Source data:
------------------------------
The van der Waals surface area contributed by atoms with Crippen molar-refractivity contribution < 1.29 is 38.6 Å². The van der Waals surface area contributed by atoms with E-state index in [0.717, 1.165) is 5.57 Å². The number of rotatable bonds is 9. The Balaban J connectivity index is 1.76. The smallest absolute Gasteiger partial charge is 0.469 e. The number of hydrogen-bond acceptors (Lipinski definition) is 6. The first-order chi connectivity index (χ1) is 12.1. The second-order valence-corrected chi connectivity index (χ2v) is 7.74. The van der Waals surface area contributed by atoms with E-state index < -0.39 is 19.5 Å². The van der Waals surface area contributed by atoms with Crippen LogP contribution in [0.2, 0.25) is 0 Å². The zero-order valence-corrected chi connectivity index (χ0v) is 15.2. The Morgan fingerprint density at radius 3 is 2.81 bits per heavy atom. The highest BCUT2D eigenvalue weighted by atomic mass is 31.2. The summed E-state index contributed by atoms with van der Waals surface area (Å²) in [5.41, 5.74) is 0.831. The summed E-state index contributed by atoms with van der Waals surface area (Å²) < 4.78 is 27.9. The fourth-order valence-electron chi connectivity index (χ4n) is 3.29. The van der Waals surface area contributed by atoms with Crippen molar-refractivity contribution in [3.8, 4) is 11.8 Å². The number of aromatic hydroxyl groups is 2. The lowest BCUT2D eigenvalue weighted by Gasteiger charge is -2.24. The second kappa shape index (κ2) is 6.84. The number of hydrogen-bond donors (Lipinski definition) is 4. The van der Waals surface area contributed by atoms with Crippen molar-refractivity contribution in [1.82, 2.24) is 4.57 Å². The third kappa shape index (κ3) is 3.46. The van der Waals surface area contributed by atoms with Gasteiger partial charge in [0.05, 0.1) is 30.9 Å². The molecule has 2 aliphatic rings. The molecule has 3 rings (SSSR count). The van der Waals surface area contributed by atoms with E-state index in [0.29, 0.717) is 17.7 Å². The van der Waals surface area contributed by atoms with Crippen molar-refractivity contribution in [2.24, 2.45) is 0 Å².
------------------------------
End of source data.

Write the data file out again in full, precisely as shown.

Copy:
The van der Waals surface area contributed by atoms with Crippen molar-refractivity contribution < 1.29 is 38.6 Å². The van der Waals surface area contributed by atoms with E-state index in [0.717, 1.165) is 5.57 Å². The number of rotatable bonds is 9. The Balaban J connectivity index is 1.76. The smallest absolute Gasteiger partial charge is 0.469 e. The number of hydrogen-bond acceptors (Lipinski definition) is 6. The first-order chi connectivity index (χ1) is 12.1. The second-order valence-corrected chi connectivity index (χ2v) is 7.74. The van der Waals surface area contributed by atoms with E-state index < -0.39 is 19.5 Å². The van der Waals surface area contributed by atoms with Crippen LogP contribution in [0.2, 0.25) is 0 Å². The zero-order valence-corrected chi connectivity index (χ0v) is 15.2. The Morgan fingerprint density at radius 3 is 2.81 bits per heavy atom. The highest BCUT2D eigenvalue weighted by atomic mass is 31.2. The summed E-state index contributed by atoms with van der Waals surface area (Å²) in [5.41, 5.74) is 0.831. The summed E-state index contributed by atoms with van der Waals surface area (Å²) < 4.78 is 27.9. The fourth-order valence-electron chi connectivity index (χ4n) is 3.29. The van der Waals surface area contributed by atoms with Crippen molar-refractivity contribution in [3.8, 4) is 11.8 Å². The number of aromatic hydroxyl groups is 2. The lowest BCUT2D eigenvalue weighted by Gasteiger charge is -2.24. The second kappa shape index (κ2) is 6.84. The number of hydrogen-bond donors (Lipinski definition) is 4. The van der Waals surface area contributed by atoms with Crippen molar-refractivity contribution in [1.82, 2.24) is 4.57 Å². The third kappa shape index (κ3) is 3.46. The van der Waals surface area contributed by atoms with Gasteiger partial charge in [0.05, 0.1) is 30.9 Å². The molecule has 2 aliphatic rings. The molecule has 3 rings (SSSR count). The van der Waals surface area contributed by atoms with E-state index in [0.29, 0.717) is 17.7 Å². The van der Waals surface area contributed by atoms with Crippen molar-refractivity contribution in [2.24, 2.45) is 0 Å².